While Musicalypse tends to be focused on hard rock and heavy metal, we do keep our ears open to all genres. It was a fluke that Cory Marks popped up in my inbox and caught my attention. Marks is a Canadian country artist whose influences come from growing up with classic country music, as well as old rock bands like DEEP PURPLE and Ozzy, resulting in a musical style that is very country but with a lot of rock and metal influence.
In my personal opinion, country music took a huge dive in the ’00s, when the era of working on farms and going to saloons and riding horses became more of a fashion thing than an actual lifestyle when the modern world overtook the settler/cowboy lifestyle. The newer country singers took the old tropes and steel guitar, but were more or less making pop music (I’m looking at you, Carrie Underwood and Taylor Swift). If you don’t believe me, I dare you to try and survive the song “Honky-Tonk Badonkadonk” by Trace Adkins without popping an aneurysm.
That said, when I came across “Outlaws & Outsiders,” my initial thought was, “New country? That bodes poorly.” However, curiosity and the presence of Travis Tritt (who was a legit country name back in the ’90s) got me to listen to it and this might be one of the best country songs that’s been released since the pop era took over.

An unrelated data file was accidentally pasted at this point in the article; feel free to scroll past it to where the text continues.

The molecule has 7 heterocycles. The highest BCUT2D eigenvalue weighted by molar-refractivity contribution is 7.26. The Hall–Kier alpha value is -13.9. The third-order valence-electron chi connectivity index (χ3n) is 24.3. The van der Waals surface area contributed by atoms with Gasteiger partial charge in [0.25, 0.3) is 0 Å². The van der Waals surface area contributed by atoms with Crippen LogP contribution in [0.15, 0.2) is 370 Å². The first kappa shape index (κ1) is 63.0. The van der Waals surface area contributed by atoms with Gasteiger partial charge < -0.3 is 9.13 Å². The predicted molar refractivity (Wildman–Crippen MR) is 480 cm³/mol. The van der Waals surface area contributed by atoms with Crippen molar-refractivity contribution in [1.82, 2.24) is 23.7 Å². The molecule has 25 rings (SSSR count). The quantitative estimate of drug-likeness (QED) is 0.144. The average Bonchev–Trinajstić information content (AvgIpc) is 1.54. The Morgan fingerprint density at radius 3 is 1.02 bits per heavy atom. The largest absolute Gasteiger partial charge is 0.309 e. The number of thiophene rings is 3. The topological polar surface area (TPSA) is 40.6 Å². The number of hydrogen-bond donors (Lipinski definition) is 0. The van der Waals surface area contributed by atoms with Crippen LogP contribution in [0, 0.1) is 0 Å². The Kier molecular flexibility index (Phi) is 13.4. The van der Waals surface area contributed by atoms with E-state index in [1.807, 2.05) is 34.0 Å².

First of all, the song leans 100% into country-rock and 0% into country-pop, which is a welcome change of pace. As well, the inclusion of rock vocalist Ivan Moody [FIVE FINGER DEATH PUNCH] in the chorus is kind of epic, and I say this as someone who also isn’t a fan of FFDP. As well, as mentioned, Travis Tritt is a well-known name in the country scene and he arguably sings the best parts in the song. The combination of the three similar voices that nevertheless have their own nuances and styles to offer makes for a hard-hitting single that makes you want to put your hands in the air and sing along, or blast on repeat in the car. Then toss in a solo by Mick Mars while you’re at it, for good measure.
Written by Bear Wiseman
Interview with messier — “There’s only three of us, so we have to make it count and get the sound as big as we can.”